Kristin Goodfellow, RDH
The big picture of office communication is that everyone is coming back to work tomorrow. So how do you approach these situations in a way that improves your relationship with your coworker, rather than hurts it? This is the question that should always be present in your mind as you try to solve interoffice issues. Ideally, there should be a safe space for staff members to hash out problems (this includes the leaders of the practice). Even if you absolutely love your coworkers, there will be days that you disagree. Starting a weekly meeting where you can talk about issues that may have popped up would be a great first step in improving the whole team.
However, since every office works so differently, a weekly meeting may be something you’re already doing or just not an option. There are ways to take immediate action, and it starts with you. Though the actions of others may be impacting your day, your reaction to them can change. Know that being upset means that you have a chance to learn something or make a change for the better.
For example, rather than getting upset at the front desk for adding a patient to your schedule at the last minute, go to the front desk and say, “Let’s look at the schedule tomorrow and find some times that I can squeeze patients in if emergencies pop up.” This doesn’t mean that you’re going to magically find an hour on your schedule the next day. But doing this allows you to have control over when you see those patients. This takes away the surprise, and you can plan your day accordingly.
Office communication can make or break a team. In the last-minute patient example, the problem for you, as the clinician, was that you had to rush around the office. The problem for the front is that they had a patient in pain pressing them to come in that day and had to find a time for that patient to be seen. There are always two sides, no matter how thin you slice it. You’re both doing your jobs and trying to provide excellent patient care. So as you navigate these issues, try to keep perspective and don’t act out of anger.
Staci Violante, MSDH, RDH
We have all found ourselves working with a difficult coworker at one time or another—one who is rude, critical of others, spiteful, lackadaisical, not a team player, and may even make our workday a living nightmare.
Whatever this person’s distressing attributes, the process of coexisting with him or her may be long and grueling for all involved. If coexisting is your resolution of choice, you must be willing to “forgive and forget” to defuse the already stressful and tense environment. It doesn’t matter who was right or wrong; the most important thing is that there is a peaceful environment in which all patients can receive optimum quality care, and that the office runs smoothly and effortlessly. It is important that you try to be the better person because more often than not this unprofessional, difficult coworker will never be able to change, nor put the patients and the office first.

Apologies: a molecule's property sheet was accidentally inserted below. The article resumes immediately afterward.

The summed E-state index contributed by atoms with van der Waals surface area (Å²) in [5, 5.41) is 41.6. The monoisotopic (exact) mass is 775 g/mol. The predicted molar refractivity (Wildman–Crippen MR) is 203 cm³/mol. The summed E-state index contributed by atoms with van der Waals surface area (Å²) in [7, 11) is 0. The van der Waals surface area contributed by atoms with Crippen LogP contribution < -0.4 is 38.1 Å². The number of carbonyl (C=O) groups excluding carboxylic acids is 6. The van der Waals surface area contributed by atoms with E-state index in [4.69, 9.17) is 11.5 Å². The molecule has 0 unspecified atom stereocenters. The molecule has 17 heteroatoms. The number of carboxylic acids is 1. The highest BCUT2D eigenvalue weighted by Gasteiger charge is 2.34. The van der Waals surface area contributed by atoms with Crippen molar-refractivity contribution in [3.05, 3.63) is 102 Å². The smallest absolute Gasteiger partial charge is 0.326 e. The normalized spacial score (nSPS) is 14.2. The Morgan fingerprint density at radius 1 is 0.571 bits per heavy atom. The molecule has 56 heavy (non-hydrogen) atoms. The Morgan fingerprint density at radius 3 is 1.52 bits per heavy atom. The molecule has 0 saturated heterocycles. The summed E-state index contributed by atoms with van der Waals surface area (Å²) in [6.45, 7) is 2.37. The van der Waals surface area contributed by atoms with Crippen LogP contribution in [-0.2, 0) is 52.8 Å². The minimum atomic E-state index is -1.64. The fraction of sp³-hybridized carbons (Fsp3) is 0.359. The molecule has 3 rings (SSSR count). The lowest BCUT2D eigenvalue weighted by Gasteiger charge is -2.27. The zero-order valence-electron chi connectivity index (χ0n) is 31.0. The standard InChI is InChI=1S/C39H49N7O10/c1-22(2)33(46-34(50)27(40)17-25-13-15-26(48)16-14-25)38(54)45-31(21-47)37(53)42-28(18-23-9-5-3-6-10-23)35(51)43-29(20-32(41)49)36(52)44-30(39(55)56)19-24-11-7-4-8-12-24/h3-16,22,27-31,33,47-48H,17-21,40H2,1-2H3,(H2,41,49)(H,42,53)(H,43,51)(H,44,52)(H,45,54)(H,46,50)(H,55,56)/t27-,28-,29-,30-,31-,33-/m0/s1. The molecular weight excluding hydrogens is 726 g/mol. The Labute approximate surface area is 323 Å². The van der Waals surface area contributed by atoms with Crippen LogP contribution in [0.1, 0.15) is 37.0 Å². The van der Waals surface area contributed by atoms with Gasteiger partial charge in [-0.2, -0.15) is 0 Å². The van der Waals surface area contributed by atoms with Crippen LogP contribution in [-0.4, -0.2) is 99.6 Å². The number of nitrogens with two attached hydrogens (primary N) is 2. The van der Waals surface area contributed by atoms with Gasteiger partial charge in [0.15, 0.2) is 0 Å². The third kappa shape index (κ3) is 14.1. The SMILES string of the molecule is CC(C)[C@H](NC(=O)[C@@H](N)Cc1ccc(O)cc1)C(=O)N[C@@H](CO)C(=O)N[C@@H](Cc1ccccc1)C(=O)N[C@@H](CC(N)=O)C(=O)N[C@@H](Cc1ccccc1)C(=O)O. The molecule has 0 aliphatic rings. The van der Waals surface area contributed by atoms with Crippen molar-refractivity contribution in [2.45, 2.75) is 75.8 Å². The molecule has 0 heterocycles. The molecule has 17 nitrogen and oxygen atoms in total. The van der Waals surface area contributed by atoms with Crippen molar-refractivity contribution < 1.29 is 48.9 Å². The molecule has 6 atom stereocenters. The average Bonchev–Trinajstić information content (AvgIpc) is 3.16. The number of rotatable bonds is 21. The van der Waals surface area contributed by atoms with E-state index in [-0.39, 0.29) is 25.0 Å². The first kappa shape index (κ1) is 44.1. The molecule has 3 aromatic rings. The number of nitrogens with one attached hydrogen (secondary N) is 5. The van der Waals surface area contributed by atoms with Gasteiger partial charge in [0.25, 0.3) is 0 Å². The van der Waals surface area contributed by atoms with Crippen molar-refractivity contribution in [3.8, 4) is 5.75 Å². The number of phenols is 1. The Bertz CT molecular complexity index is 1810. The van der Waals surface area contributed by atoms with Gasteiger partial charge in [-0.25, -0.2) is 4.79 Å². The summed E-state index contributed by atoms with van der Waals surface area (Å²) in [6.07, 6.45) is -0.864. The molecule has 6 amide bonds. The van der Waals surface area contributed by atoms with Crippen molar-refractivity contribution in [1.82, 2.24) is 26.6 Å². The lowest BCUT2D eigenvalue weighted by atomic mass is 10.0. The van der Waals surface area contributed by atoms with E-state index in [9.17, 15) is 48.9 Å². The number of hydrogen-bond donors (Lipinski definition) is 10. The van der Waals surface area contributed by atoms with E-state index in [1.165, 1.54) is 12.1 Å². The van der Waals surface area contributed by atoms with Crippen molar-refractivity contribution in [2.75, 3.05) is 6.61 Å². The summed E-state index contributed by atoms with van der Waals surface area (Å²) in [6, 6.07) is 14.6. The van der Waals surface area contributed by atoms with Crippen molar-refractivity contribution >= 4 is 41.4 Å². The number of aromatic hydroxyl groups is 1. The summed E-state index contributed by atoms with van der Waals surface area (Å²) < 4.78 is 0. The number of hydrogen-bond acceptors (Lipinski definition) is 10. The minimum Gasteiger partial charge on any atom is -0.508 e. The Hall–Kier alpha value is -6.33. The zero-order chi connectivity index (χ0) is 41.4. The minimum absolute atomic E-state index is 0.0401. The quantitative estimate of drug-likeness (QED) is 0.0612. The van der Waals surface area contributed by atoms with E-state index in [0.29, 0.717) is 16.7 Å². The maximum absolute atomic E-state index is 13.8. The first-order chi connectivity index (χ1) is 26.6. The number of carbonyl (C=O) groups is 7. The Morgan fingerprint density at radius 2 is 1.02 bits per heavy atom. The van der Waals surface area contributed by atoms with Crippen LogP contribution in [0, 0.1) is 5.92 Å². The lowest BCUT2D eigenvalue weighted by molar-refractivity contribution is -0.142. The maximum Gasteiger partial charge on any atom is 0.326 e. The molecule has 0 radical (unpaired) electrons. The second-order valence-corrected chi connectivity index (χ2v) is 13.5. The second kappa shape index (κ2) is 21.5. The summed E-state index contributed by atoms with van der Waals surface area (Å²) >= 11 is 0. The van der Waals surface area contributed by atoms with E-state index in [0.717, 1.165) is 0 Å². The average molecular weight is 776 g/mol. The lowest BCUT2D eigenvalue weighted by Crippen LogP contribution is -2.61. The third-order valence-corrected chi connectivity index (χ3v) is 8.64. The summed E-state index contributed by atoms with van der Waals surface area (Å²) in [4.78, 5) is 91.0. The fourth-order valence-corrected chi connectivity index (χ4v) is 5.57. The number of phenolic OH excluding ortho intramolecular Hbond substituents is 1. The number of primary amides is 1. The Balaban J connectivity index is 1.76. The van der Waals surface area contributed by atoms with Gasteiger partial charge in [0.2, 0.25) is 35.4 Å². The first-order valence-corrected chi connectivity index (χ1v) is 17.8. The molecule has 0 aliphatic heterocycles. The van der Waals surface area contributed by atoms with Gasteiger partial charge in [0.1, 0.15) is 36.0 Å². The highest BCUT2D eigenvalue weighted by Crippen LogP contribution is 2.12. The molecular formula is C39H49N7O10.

If you love working in the office, ignore the behavior if you can and maintain a positive attitude with the rest of the staff. Document any incidents or negative encounters so you can bring it to your boss if you have to. It is the patients who are important, and keeping them happy is all that matters.
If your job is becoming progressively difficult because of office issues that are not being addressed by the doctor or office manager, here are a few things to consider.
• Try to put yourself in the doctor’s or manager’s shoes. Perhaps he or she is just too nice and doesn’t like hurting feelings. This person may shy away from confrontations or simply be passive, hoping the problems will sort out themselves.
• Talk to your coworkers. If your coworkers also are too frustrated by the manager’s reluctance to deal with issues, get the staff together to discuss the positive ways to help. A group dialogue that includes the employee in question could cause this person to consider the issues he or she is causing, without ever involving the boss.
• Talk to the office manager or doctor in charge. It is likely that he or she is not even aware there are any issues at all. If you explain and make the boss aware of what is going on and how it is affecting the office and your jobs, he or she may be more inclined to act on it.
This situation can be extremely frustrating; however, it is best to use your leadership skills to help guide you and your office. Working as a team is the best strategy to tackle any issues. Try to solve them together, especially if your boss will not get involved. Maintaining a stress-free environment is best not only for you and the staff, but more importantly, the patients.